Do you get the feeling that your home's thermostat is lying to you? Your home might seem boiling hot, while your thermostat tells you that it's a cool 74 degrees. So what's the deal? Today we're going to talk about some of the most common reasons that your thermostat might be reading the wrong temperature and what you can do to solve the problem!
Possible reasons why your thermostat is reading the wrong temperature
- Dirty components. Dirt buildup is problematic for any of your air conditioner's components, and your thermostat is no exception. If your thermostat is dirty, it will have a tough time getting an accurate reading of your home's temperature levels. You can clean your thermostat by removing its cover and gently dusting it with a soft brush.
- Not level. Some thermostats, especially older mercury-based ones, need to be level in order to read your home's temperature properly. If you thermostat was not installed properly, or if it was somehow knocked off alignment, you'll need to adjust it so that it's in a level position on the wall.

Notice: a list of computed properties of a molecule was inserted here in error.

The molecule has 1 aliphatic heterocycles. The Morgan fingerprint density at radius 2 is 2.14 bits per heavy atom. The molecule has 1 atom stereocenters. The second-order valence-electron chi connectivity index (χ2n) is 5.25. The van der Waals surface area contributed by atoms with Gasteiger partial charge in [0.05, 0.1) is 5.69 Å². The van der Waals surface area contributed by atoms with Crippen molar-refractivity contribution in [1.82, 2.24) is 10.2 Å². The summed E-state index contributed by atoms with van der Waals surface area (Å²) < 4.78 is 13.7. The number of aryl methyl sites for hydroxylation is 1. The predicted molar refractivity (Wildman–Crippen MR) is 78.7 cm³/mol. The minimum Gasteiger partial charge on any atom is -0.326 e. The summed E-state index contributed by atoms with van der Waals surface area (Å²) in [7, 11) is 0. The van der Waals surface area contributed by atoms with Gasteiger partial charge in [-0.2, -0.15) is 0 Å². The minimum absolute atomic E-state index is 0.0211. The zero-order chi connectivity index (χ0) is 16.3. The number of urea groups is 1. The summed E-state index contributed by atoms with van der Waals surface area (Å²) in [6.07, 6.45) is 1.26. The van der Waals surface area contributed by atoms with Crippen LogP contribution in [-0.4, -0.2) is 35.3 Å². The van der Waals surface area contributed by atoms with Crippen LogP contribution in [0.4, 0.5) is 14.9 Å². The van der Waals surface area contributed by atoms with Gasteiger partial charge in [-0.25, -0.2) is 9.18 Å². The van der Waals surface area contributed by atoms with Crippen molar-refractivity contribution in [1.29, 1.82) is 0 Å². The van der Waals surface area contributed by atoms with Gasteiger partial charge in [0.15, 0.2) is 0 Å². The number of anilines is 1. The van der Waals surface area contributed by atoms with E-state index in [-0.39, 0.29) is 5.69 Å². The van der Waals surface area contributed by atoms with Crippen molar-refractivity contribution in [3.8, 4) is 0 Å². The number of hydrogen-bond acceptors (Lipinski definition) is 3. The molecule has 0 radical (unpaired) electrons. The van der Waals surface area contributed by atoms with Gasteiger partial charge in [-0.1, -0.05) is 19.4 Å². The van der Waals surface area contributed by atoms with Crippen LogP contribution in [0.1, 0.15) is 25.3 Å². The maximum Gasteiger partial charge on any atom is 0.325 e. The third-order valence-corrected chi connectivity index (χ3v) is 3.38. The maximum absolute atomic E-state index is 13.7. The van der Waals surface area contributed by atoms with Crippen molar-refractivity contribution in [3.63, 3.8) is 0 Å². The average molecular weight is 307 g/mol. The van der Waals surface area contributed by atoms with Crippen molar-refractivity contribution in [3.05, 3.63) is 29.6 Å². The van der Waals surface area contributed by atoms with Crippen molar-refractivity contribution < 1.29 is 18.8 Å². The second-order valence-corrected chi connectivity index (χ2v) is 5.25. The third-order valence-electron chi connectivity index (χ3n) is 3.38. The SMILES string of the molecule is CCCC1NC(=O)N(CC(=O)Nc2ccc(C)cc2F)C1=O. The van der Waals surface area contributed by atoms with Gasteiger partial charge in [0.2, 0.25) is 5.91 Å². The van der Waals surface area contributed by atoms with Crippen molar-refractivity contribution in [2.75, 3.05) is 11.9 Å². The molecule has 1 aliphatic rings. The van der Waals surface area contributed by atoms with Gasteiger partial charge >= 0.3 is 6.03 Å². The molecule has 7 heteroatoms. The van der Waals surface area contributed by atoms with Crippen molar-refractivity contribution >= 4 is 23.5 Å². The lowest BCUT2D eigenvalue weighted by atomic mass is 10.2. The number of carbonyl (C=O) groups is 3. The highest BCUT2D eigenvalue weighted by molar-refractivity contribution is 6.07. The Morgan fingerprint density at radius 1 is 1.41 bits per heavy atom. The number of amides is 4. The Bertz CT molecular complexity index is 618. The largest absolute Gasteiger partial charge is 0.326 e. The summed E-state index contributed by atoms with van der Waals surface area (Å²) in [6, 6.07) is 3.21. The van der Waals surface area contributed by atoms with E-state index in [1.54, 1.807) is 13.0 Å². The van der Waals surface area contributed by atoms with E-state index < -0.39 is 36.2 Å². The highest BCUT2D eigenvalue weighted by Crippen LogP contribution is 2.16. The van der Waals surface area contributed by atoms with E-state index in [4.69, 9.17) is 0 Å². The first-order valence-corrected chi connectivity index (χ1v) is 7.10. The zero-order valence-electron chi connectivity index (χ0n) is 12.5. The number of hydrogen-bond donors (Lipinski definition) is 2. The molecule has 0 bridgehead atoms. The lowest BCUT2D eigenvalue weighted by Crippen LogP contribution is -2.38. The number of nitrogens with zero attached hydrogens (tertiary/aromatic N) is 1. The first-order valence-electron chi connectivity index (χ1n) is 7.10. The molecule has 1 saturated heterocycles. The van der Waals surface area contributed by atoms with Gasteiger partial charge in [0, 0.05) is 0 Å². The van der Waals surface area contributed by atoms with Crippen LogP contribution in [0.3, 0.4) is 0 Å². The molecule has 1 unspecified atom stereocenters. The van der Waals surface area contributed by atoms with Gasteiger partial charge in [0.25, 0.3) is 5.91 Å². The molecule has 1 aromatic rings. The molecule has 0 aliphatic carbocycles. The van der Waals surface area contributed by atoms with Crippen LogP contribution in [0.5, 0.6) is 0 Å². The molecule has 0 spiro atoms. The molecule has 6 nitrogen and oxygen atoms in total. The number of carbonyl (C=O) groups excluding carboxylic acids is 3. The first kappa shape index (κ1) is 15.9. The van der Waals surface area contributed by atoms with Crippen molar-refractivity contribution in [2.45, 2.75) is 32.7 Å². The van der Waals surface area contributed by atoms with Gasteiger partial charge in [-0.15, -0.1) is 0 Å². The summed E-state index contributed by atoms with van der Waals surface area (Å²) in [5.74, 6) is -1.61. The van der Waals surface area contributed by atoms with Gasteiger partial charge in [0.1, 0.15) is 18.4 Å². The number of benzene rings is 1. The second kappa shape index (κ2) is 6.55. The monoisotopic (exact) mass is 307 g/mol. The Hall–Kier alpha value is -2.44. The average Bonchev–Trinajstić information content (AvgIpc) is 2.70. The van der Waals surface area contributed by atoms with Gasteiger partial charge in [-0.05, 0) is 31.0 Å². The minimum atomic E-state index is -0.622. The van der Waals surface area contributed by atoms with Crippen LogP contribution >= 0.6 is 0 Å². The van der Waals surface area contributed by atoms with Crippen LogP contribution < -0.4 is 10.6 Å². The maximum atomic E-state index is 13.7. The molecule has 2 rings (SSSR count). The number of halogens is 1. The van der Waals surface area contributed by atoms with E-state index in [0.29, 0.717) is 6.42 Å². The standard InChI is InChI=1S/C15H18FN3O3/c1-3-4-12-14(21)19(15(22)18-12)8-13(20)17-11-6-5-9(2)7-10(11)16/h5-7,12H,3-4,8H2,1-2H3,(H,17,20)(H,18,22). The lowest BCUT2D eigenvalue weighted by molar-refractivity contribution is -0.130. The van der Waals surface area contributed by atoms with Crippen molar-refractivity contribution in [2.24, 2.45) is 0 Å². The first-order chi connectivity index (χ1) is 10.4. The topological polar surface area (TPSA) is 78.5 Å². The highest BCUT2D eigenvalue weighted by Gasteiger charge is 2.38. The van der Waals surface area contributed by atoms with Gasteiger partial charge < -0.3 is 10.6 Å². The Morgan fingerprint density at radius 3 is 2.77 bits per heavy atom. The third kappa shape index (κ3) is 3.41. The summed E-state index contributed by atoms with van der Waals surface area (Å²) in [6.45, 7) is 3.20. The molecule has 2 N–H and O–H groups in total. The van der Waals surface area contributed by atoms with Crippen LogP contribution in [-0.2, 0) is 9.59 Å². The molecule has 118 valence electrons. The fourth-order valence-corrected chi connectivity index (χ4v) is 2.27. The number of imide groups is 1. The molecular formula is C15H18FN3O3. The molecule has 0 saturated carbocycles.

- Poorly located. Perhaps the most common reason why your thermostat might start reading the wrong temperature is because it's not located properly. A thermostat should be centrally located, about five feet from the floor, away from direct sunlight and away from any hot or cold drafts. If your thermostat's placement does not meet one or more of these requirements, it will likely read the wrong temperature for your home.
- Old and/or broken. Just like any appliance in your home, your thermostat can begin to malfunction over time. If you have an old thermostat, consider upgrading to a new, programmable model like the Sensi WiFi thermostat that will be much more convenient and can save you money on your energy bills.
If you have any questions about your thermostat reading the wrong temperature, of if you'd like a cooling system serviced or installed in your home, contact Jerry Kelly, your St. Louis air conditioning contractor. We service the St. Louis area, including towns like Town and Country, Weldon Spring and Wentzville.
photo credit: mtmiller via photopin cc